JOURNAL ARTICLE
RANDOMIZED CONTROLLED TRIAL

OnabotulinumtoxinA is effective in patients with urinary incontinence due to neurogenic detrusor overactivity [corrected] regardless of concomitant anticholinergic use or neurologic etiology

David Ginsberg, Francisco Cruz, Sender Herschorn, Angelo Gousse, Véronique Keppenne, Philip Aliotta, Karl-Dietrich Sievert, Mitchell F Brin, Brenda Jenkins, Catherine Thompson, Wayne Lam, John Heesakkers, Cornelia Haag-Molkenteller
Advances in Therapy 2013, 30 (9): 819-33
24072665

INTRODUCTION: To evaluate the efficacy and safety of onabotulinumtoxinA for the treatment of neurogenic detrusor overactivity (NDO) in subpopulations of etiology (multiple sclerosis [MS] or spinal cord injury [SCI]) and concomitant anticholinergics (use/non-use).

METHODS: Data were pooled from two double-blind, placebo-controlled, pivotal, phase 3 studies including a total of 691 patients with ≥ 14 urinary incontinence (UI) episodes/week due to MS (n = 381) or SCI (n = 310). Patients received intradetrusor injections of onabotulinumtoxinA 200U (n = 227), 300U (n = 223), or placebo (n = 241). Change from baseline at week 6 in UI episodes/week (primary endpoint), urodynamics, quality of life (QOL), and adverse events (AEs) were assessed.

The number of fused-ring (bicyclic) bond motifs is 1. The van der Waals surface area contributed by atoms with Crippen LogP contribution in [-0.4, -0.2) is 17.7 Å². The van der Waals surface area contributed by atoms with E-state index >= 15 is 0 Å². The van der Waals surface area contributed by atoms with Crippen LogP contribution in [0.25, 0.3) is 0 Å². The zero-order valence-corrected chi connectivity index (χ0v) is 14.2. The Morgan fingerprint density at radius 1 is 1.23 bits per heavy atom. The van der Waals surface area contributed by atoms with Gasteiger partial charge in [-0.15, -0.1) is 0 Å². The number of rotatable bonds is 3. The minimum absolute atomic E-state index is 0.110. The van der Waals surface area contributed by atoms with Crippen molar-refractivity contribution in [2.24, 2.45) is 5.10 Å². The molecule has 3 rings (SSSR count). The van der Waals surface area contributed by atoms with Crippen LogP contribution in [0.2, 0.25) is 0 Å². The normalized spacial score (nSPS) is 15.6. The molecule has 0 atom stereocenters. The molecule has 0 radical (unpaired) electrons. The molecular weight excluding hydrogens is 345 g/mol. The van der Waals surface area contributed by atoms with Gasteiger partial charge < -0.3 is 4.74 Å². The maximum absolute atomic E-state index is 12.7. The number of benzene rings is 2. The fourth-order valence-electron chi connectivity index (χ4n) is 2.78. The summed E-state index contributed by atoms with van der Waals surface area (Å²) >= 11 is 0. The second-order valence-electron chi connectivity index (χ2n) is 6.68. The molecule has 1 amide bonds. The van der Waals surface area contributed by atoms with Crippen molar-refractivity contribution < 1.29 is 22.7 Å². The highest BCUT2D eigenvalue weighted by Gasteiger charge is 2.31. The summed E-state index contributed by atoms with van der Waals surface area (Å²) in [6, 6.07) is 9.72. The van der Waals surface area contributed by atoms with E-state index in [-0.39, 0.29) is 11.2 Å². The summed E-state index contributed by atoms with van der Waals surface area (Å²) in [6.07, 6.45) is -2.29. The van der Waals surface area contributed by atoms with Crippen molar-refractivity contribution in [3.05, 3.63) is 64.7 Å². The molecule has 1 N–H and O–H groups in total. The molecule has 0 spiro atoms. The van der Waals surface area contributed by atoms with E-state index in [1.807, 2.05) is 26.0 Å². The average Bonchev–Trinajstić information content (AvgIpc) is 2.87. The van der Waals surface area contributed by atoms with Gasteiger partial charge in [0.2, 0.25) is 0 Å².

RESULTS: Significant and similar reductions in UI episodes were observed regardless of etiology or anticholinergic use: at week 6, mean weekly decreases of -22.6 and -19.6 were seen in MS and SCI patients, respectively, and -20.3 and -22.5 in anticholinergic users and non-users, respectively, treated with onabotulinumtoxinA 200U. The 300U dose did not add to the clinical efficacy in any subpopulation. Similar proportions of patients achieved ≥ 50% or 100% reductions in UI episodes in all subgroups. Improvements in maximum cystometric capacity, maximum detrusor pressure during first involuntary detrusor contraction, and QOL were significant in both etiologies and were independent of anticholinergic use. The most common AEs in all groups were urinary tract infection and urinary retention.

CONCLUSION: Regardless of concomitant anticholinergic use or etiology, onabotulinumtoxinA significantly improved UI symptoms, urodynamics, and QOL in patients with UI due to NDO. OnabotulinumtoxinA was well tolerated in all groups.

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